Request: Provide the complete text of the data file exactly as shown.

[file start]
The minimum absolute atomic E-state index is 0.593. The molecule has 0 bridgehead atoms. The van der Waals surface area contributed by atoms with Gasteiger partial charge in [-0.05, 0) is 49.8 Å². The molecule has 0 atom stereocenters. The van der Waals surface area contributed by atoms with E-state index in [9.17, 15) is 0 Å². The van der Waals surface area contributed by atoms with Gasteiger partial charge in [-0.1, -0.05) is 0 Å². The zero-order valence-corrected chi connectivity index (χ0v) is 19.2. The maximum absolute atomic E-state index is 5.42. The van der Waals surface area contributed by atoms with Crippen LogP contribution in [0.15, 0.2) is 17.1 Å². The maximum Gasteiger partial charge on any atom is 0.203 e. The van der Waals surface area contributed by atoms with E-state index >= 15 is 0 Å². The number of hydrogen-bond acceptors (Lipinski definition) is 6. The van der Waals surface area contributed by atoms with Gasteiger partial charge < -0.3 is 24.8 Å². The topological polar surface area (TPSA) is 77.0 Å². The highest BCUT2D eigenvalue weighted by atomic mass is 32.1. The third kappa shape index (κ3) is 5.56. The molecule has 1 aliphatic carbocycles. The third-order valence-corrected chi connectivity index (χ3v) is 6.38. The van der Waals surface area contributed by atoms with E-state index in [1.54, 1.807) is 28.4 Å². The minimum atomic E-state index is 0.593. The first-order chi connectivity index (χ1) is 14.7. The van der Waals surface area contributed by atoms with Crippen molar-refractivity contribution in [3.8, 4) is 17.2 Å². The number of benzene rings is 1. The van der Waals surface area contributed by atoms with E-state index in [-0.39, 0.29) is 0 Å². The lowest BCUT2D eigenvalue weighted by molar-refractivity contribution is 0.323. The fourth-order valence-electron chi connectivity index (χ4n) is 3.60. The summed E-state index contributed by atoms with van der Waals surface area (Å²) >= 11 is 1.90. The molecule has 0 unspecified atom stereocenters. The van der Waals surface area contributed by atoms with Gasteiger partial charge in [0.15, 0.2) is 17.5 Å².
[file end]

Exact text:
The minimum absolute atomic E-state index is 0.593. The molecule has 0 bridgehead atoms. The van der Waals surface area contributed by atoms with Gasteiger partial charge in [-0.05, 0) is 49.8 Å². The molecule has 0 atom stereocenters. The van der Waals surface area contributed by atoms with E-state index in [9.17, 15) is 0 Å². The van der Waals surface area contributed by atoms with Gasteiger partial charge in [-0.1, -0.05) is 0 Å². The zero-order valence-corrected chi connectivity index (χ0v) is 19.2. The maximum absolute atomic E-state index is 5.42. The van der Waals surface area contributed by atoms with Crippen LogP contribution in [0.15, 0.2) is 17.1 Å². The maximum Gasteiger partial charge on any atom is 0.203 e. The van der Waals surface area contributed by atoms with E-state index >= 15 is 0 Å². The number of hydrogen-bond acceptors (Lipinski definition) is 6. The van der Waals surface area contributed by atoms with Gasteiger partial charge < -0.3 is 24.8 Å². The topological polar surface area (TPSA) is 77.0 Å². The highest BCUT2D eigenvalue weighted by atomic mass is 32.1. The third kappa shape index (κ3) is 5.56. The molecule has 1 aliphatic carbocycles. The third-order valence-corrected chi connectivity index (χ3v) is 6.38. The van der Waals surface area contributed by atoms with E-state index in [1.54, 1.807) is 28.4 Å². The minimum atomic E-state index is 0.593. The first-order chi connectivity index (χ1) is 14.7. The van der Waals surface area contributed by atoms with Crippen molar-refractivity contribution in [3.8, 4) is 17.2 Å². The number of benzene rings is 1. The van der Waals surface area contributed by atoms with E-state index in [-0.39, 0.29) is 0 Å². The lowest BCUT2D eigenvalue weighted by molar-refractivity contribution is 0.323. The fourth-order valence-electron chi connectivity index (χ4n) is 3.60. The summed E-state index contributed by atoms with van der Waals surface area (Å²) >= 11 is 1.90. The molecule has 0 unspecified atom stereocenters. The van der Waals surface area contributed by atoms with Gasteiger partial charge in [0.15, 0.2) is 17.5 Å².